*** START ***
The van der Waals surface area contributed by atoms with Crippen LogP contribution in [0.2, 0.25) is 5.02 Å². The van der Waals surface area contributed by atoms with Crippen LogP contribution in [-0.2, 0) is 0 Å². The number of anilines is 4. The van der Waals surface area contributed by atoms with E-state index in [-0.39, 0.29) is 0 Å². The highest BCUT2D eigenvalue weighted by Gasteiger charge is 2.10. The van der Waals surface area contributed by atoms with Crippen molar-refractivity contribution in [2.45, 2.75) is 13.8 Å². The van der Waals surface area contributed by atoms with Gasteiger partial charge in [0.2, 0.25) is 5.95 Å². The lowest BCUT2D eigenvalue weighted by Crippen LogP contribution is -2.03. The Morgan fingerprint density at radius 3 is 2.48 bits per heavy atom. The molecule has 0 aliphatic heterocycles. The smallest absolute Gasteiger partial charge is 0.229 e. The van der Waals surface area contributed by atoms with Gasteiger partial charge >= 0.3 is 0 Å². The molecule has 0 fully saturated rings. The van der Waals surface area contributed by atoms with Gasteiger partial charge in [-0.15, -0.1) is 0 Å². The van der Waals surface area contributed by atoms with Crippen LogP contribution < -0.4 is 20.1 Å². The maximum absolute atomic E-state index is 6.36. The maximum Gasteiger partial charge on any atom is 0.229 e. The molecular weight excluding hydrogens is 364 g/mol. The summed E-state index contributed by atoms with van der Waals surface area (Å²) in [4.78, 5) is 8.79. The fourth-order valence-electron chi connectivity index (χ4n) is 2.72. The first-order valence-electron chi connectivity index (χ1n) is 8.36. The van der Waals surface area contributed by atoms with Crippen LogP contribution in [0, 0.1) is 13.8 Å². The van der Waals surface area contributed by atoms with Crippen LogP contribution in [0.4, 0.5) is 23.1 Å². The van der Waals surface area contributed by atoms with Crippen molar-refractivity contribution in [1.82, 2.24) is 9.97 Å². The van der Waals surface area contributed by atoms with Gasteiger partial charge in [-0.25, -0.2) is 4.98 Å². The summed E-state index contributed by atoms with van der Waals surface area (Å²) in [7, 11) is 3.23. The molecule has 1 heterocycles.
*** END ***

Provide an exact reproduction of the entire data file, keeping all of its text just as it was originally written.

The van der Waals surface area contributed by atoms with Crippen LogP contribution in [0.2, 0.25) is 5.02 Å². The van der Waals surface area contributed by atoms with Crippen LogP contribution in [-0.2, 0) is 0 Å². The number of anilines is 4. The van der Waals surface area contributed by atoms with E-state index in [-0.39, 0.29) is 0 Å². The highest BCUT2D eigenvalue weighted by Gasteiger charge is 2.10. The van der Waals surface area contributed by atoms with Crippen molar-refractivity contribution in [2.45, 2.75) is 13.8 Å². The van der Waals surface area contributed by atoms with Gasteiger partial charge in [0.2, 0.25) is 5.95 Å². The lowest BCUT2D eigenvalue weighted by Crippen LogP contribution is -2.03. The Morgan fingerprint density at radius 3 is 2.48 bits per heavy atom. The molecule has 0 aliphatic heterocycles. The smallest absolute Gasteiger partial charge is 0.229 e. The van der Waals surface area contributed by atoms with Gasteiger partial charge >= 0.3 is 0 Å². The molecule has 0 fully saturated rings. The van der Waals surface area contributed by atoms with Gasteiger partial charge in [-0.15, -0.1) is 0 Å². The van der Waals surface area contributed by atoms with Crippen LogP contribution < -0.4 is 20.1 Å². The maximum absolute atomic E-state index is 6.36. The maximum Gasteiger partial charge on any atom is 0.229 e. The molecular weight excluding hydrogens is 364 g/mol. The summed E-state index contributed by atoms with van der Waals surface area (Å²) in [4.78, 5) is 8.79. The fourth-order valence-electron chi connectivity index (χ4n) is 2.72. The first-order valence-electron chi connectivity index (χ1n) is 8.36. The van der Waals surface area contributed by atoms with Crippen LogP contribution in [0, 0.1) is 13.8 Å². The van der Waals surface area contributed by atoms with Crippen LogP contribution in [0.4, 0.5) is 23.1 Å². The van der Waals surface area contributed by atoms with Crippen molar-refractivity contribution in [1.82, 2.24) is 9.97 Å². The van der Waals surface area contributed by atoms with Gasteiger partial charge in [-0.25, -0.2) is 4.98 Å². The summed E-state index contributed by atoms with van der Waals surface area (Å²) in [7, 11) is 3.23. The molecule has 1 heterocycles.